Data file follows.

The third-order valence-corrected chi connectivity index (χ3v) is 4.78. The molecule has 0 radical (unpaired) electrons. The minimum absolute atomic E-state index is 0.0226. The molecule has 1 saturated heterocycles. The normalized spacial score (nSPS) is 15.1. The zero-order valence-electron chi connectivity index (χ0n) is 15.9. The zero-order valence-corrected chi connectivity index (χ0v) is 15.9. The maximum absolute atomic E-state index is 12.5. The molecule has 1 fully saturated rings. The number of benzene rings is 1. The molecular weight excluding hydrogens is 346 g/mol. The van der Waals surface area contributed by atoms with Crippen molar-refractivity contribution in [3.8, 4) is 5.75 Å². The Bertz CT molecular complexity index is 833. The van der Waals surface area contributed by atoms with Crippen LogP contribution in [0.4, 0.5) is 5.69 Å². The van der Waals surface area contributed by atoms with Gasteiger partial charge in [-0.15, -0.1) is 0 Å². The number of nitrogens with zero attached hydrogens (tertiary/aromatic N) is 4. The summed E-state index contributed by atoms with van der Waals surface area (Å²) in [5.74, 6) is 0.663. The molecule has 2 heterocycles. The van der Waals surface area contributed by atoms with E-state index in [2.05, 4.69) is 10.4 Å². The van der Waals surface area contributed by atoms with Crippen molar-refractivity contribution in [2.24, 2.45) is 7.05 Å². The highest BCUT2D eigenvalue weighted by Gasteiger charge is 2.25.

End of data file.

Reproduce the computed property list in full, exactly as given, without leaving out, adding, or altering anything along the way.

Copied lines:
The third-order valence-corrected chi connectivity index (χ3v) is 4.78. The molecule has 0 radical (unpaired) electrons. The minimum absolute atomic E-state index is 0.0226. The molecule has 1 saturated heterocycles. The normalized spacial score (nSPS) is 15.1. The zero-order valence-electron chi connectivity index (χ0n) is 15.9. The zero-order valence-corrected chi connectivity index (χ0v) is 15.9. The maximum absolute atomic E-state index is 12.5. The molecule has 1 fully saturated rings. The number of benzene rings is 1. The molecular weight excluding hydrogens is 346 g/mol. The van der Waals surface area contributed by atoms with Crippen molar-refractivity contribution in [3.8, 4) is 5.75 Å². The Bertz CT molecular complexity index is 833. The van der Waals surface area contributed by atoms with Crippen LogP contribution in [0.4, 0.5) is 5.69 Å². The van der Waals surface area contributed by atoms with Gasteiger partial charge in [-0.15, -0.1) is 0 Å². The number of nitrogens with zero attached hydrogens (tertiary/aromatic N) is 4. The summed E-state index contributed by atoms with van der Waals surface area (Å²) in [5.74, 6) is 0.663. The molecule has 2 heterocycles. The van der Waals surface area contributed by atoms with E-state index in [2.05, 4.69) is 10.4 Å². The van der Waals surface area contributed by atoms with Crippen molar-refractivity contribution in [2.24, 2.45) is 7.05 Å². The highest BCUT2D eigenvalue weighted by Gasteiger charge is 2.25.